Aaron Judge is still working hard to recover from the rib stress fracture he suffered last season. It's been a long process, with GM Brian Cashman saying this week Judge may not be fully healed from it until "summertime."
The Yankees obviously love Judge, being that he is the face of the franchise at the moment. He projects to be a perennial All-Star -- if he stays on the field. He's missed over 100 games in the last two seasons, which begs the question of whether or not these injuries will continue to bother him throughout his career.
Paul O'Neill, who knows a thing or two about playing in right field at Yankee Stadium, believes Judge's massive size makes it hard not to get injured when he does run into the wall or dive, which is what caused his injury.
"I mean you look at Aaron Judge, he's a specimen. There's no doubt about it," he said on WFAN's "Moose and Maggie" show on Tuesday. "He's not your normal-sized baseball player. So when he dives and he hits, you end up breaking -- rib injuries or things like that, hitting a wall, those things are going to happen through the course of your career. Obviously, part of being a superstar is being able to take the field day in and day out."
That's why O'Neill views 2020 -- whenever the season kicks off -- as a crucial one for Judge. He needs to prove that he is first back healthy, but can stay that way because it hasn't just been this one injury. Judge has dealt with shoulder issues, which was the root of the problem at first in spring training,. And he suffered from an oblique strain and wrist fracture in the past, too.
"I think it's a big year for him, once he gets over this injury, to get through even if it's a half-season," O'Neill said. "Get the fans knowing that when they go to the ballpark, he's in the lineup."
The Yankees battled many injuries last season, and they couldn't seem to catch a break. Setting an MLB record in total players spending time on the IL in one season is no feat a team wants to accomplish, but the Bombers managed to do it and still dominate.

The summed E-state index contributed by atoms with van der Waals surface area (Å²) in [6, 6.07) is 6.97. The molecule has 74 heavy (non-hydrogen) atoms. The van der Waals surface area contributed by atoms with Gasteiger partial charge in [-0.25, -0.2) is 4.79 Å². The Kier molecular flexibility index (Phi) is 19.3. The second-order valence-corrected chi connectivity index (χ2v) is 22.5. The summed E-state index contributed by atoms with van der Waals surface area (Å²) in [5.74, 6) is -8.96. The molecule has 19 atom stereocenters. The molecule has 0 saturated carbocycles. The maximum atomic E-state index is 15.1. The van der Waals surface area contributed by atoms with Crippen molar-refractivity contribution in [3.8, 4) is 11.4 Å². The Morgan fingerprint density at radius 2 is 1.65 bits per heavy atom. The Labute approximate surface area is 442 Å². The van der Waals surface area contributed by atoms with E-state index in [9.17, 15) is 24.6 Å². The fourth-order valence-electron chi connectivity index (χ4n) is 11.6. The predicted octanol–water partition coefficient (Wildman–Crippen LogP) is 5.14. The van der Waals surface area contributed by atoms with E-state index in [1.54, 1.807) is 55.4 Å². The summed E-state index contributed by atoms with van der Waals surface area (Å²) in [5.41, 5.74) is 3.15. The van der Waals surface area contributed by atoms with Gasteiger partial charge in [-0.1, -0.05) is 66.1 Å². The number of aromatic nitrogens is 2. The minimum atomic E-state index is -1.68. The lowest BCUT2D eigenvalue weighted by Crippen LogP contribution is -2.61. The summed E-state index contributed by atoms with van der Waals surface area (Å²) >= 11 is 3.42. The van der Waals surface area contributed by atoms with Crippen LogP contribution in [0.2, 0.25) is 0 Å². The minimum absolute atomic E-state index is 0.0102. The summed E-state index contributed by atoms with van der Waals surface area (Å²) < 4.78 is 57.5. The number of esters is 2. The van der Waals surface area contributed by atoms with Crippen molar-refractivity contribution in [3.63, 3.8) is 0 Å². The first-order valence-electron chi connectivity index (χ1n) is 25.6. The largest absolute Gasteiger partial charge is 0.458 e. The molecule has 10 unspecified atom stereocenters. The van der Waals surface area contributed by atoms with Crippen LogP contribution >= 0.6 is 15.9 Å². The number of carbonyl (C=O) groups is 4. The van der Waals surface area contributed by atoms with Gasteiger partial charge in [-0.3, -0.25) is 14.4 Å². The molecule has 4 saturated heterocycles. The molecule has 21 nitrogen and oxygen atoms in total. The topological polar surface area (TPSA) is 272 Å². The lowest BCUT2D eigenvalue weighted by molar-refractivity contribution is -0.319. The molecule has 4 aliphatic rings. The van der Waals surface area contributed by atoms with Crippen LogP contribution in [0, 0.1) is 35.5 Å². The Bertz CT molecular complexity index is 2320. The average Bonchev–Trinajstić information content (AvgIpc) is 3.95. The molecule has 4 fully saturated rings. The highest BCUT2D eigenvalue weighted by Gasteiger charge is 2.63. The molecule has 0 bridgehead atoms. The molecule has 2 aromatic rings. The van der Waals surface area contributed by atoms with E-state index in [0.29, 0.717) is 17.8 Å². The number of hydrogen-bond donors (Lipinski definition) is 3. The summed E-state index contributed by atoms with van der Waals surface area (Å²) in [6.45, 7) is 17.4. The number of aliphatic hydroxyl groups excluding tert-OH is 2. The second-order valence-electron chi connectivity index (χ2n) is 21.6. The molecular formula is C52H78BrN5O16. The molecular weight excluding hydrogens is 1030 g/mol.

Play currently being suspended is helping some like Judge, Giancarlo Stanton, and James Paxton work their way back without the stress of watching games go by. But will the injury bug be an issue again for New York? Is there a way to prevent a chunk of the team getting hurt?
O'Neill thinks modernized training methods plays some part in players, not just the Yankees, getting hurt each year.
"I've thought about that a lot and I've heard that question a lot, and the biggest thing in the old days was train for the duration of the season, how long it was," he said when asked why these injuries continued for the Yankees last season. "It's almost now like the training has got to the point of so strong, so quick. It's all about strength and speed to the point where you're not even training athletes in my mind to play 162 games. I don't think anyone's expected to do that anymore."
O'Neill said that during his playing days, you showed up to the ballpark expecting to play. Today, off-days are implemented into each player's workload to prevent such injuries from happening. Still, that didn't seem to work for New York.
That's why there will be a close eye on the Yankees and their injuries this season. They will hope not to endure what they did throughout 2019. And that includes the situation going on with one of their best players in Judge.
Whenever he does return, the hope is it will be for a very long time instead of a short while before another nagging injury pops up. Judge is too vital to the Yankees' future, so staying on the field and making an impact throughout the seasons to come is paramount.
"Aaron Judge is an all-around great athlete and good player," he said. "He's not just the guy that hits the 500-foot home run."